Why do we Lubricate Threaded Fasteners?


It’s a question that is often misunderstood. For many the obvious answer “would be to enable them to be removed at a later date”. Although a definite benefit, the real reason is to ensure consistent tightening of the fasteners.

When asked “what tool should be used to properly tighten a fastener” most would respond “a torque wrench”. While the torque wrench is one of the most practical ways to control fastener tension, its important to understand that it does not measure tension… it measures torque or twisting force, and that can lead to problems when trying to preload fasteners if we are not careful.

A threaded fastener works by applying clamping force to the components that are being fastened. This is accomplished by turning the screw thread. The action of the screw thread, preloads and stretches the bolt. The amount of preload is critical…too much and the bolt may exceed its elastic limit (stretch), too little and the bolt maybe subject to alternating forces and fatigue (very common). Yes that’s right… most bolts fail due to fatigue caused by under tightening!. If want to be very precise when tightening a faster then we must measure the preload directly, and there are ways of doing that. However they often complicated and expensive and are not the most practical. That leaves us with the torque wrench.

Here’s the problem… When turning the bolt some of the twisting force goes into overcoming friction of the threads and importantly the nut and washer interface. Even if the applied torque is meticulously controlled there are many, many, variables at work that determine how much friction is present. These include fastener, materials, class of thread, type of thread, thread condition and many others. The end result is that despite our best efforts with the torque wrench the clamping force applied is always inconsistent. Of course if a torque wrench is not used even more inconsistency occurs. A hands-on exercise from our popular Essential Craft Skills series illustrates this.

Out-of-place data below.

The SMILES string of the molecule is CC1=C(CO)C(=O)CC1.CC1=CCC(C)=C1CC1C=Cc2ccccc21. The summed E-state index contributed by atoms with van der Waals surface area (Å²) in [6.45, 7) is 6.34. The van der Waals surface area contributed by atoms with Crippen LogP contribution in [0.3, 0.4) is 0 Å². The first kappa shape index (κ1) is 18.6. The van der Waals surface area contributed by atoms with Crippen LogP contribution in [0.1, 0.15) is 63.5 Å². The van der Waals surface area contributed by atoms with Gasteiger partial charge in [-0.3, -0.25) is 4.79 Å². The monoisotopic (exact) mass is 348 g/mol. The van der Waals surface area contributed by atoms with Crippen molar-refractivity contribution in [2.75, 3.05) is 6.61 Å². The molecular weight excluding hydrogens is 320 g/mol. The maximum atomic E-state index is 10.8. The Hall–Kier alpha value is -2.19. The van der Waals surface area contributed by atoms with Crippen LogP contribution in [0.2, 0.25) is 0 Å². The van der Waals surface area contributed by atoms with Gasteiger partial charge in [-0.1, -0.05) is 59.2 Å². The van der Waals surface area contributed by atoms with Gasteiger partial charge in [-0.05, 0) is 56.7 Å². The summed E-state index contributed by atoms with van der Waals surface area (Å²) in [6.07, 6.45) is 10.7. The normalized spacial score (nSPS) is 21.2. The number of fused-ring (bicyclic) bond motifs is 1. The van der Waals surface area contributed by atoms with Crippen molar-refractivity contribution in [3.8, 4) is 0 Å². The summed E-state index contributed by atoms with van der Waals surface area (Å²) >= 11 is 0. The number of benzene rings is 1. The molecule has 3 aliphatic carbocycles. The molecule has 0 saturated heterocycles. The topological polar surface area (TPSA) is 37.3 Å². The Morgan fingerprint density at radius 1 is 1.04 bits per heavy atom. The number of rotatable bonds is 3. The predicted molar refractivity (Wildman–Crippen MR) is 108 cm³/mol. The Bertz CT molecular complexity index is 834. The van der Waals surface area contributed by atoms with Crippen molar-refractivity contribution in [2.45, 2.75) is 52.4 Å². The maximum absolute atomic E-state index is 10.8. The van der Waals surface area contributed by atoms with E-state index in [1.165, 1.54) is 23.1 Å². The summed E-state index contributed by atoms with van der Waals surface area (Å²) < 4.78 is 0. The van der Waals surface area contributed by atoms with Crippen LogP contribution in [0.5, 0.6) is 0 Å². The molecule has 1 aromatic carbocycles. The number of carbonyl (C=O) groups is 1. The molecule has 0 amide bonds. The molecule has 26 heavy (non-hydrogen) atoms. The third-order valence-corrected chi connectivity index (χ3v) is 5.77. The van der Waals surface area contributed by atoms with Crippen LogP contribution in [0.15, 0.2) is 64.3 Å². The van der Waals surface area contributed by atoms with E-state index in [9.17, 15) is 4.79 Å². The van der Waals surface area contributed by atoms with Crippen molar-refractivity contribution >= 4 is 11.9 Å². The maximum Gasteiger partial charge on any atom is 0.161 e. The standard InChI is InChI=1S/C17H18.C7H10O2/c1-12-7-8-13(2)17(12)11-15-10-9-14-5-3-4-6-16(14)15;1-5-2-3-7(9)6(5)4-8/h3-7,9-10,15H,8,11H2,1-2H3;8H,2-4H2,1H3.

Each of the 15 students is asked to properly tighten a 3/8 x 16 grade 5 fastener using a standard combination wrench. Once they have tightened the bolt the clamping force applied is then measured and recorded. The results are always pretty amazing.

This particular fastener is designed to apply 4940lbs of clamping force. Classroom results usually vary from 6500lbs to 1500lbs!

That’s a variation of close to 100% of the desired clamping force! Interestingly the vast majority of attempts result in under tightening the bolt by a significant amount.

When using a (calibrated) torque wrench to perform the same task the results improve a little and the scatter is reduced to 30-40% of the desired clamping but the numbers still vary from 6000lbs to 4200lbs.

By lubricating the fastener the results are further improved and scatter is reduced to 10%-15% which is about as good as can be achieved using torque control methods.

So to summarize

  1. When tightening a fastener ALWAYS use a controlled method.

  2. Unless specifically told not to, always lubricate the fastener.

  3. Lubricate the threads, and head/washer to get consistent results

  4. Use the lubricated torque value

For more details on calculating slip and how to prevent it please contact Reliability Solutions

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